Q: I know Chow Chows can be willful, and our dog is trying to dominate us. The first hint was that Max would jump on the sofa when we weren't home. He knows he's not supposed to be up there, yet we find his hair on the sofa when we arrive home. The other day, I even caught him on the sofa. I have to repeat over and over what I want him to do. I tried the Cesar (Millan) method with mixed success. How can I show my dog who's boss?
A: You have two major problems to deal with here. The first is your belief that your dog wants to dominate you. Dogs do have a social structure, but they know people aren't dogs. I can assure you, Max has no agenda to dominate you. However, you do need to be clear, consistent and motivating with him. Here lies your second problem. I suggest there's a specific reason that Max jumps on the sofa (aside from it being more comfortable than the floor) and generally doesn't listen to you. It has to do with a lack of clarity, consistency and/or motivation.
Are you sure everyone in the family is consistent about the rules? Perhaps, the kids (if you have kids) or another person in the household doesn't mind Max on the sofa. As a result, Max really doesn't understand what to do or not do, or he's taking advantage of the inconsistency. Sometimes, such behavior is not a matter of obedience or dominance, but simply taking advantage of an opportunity.
To deter Max, consider buying a plastic runner and placing it over the sofa, nubby side up, when you leave the house. Also, consider a dog training class. This would open a window of communication with your pet. Seek out a fun, upbeat class. Efforts to dominate dogs through intimidation aren't nearly as successful as efforts to encourage them through motivation.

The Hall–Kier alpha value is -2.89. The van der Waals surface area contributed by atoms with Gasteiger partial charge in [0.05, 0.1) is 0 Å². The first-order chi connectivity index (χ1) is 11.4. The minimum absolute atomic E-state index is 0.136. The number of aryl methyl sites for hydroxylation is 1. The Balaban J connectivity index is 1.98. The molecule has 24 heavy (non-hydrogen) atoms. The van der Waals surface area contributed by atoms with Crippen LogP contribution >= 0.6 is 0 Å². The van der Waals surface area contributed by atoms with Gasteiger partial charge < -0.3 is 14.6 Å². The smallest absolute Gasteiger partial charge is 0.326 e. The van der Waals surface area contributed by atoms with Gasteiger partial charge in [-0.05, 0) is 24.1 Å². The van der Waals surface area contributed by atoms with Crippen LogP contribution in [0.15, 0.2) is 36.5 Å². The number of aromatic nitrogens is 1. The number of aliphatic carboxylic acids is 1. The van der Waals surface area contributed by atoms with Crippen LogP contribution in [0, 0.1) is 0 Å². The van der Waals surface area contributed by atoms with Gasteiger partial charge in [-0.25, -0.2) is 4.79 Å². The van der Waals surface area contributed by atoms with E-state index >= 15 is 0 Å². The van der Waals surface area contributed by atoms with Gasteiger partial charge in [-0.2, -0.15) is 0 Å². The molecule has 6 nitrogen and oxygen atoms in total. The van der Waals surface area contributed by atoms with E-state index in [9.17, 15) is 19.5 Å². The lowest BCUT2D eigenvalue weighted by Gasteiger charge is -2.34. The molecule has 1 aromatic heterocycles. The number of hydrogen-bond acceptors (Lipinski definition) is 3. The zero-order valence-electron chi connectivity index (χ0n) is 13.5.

Q: My 3-year-old cat has a problem with constipation. I've had him to the vet three times since January to be "unblocked." The first two times, I didn't realize what was happening; he was vomiting and acting lethargic. The problem was so bad they had to put him under (anesthesia) at the clinic to remove the stool. We now have the cat on a high-fiber prescription food and enulose twice daily. I'm hoping we can avoid this from happening again. Or will it always be a problem?
A: Dr. Anna Worth, president of the American Animal Hospital Assn., feels for you and your cat.
"This constipation issue appears pretty severe for such a young cat," says Worth, who practices in Bennington, Vt. "I can't help but wonder if there's something else going on (perhaps a disease known as megacolon). We see this (severe constipation) in cats who've been hit by cars and have suffered a pelvic injury. If there seems to be no other explanation, this may be more or less how this cat will be. Aside from enuluse, there are other laxatives your vet can recommend, and perhaps one will work better. Also, ask your vet about adding water to (the cat's) food. So many cats believe they're camels, and water can help constipation. You may even have to learn to give your cat an occasional enema."Copyright © 2015, The Baltimore Sun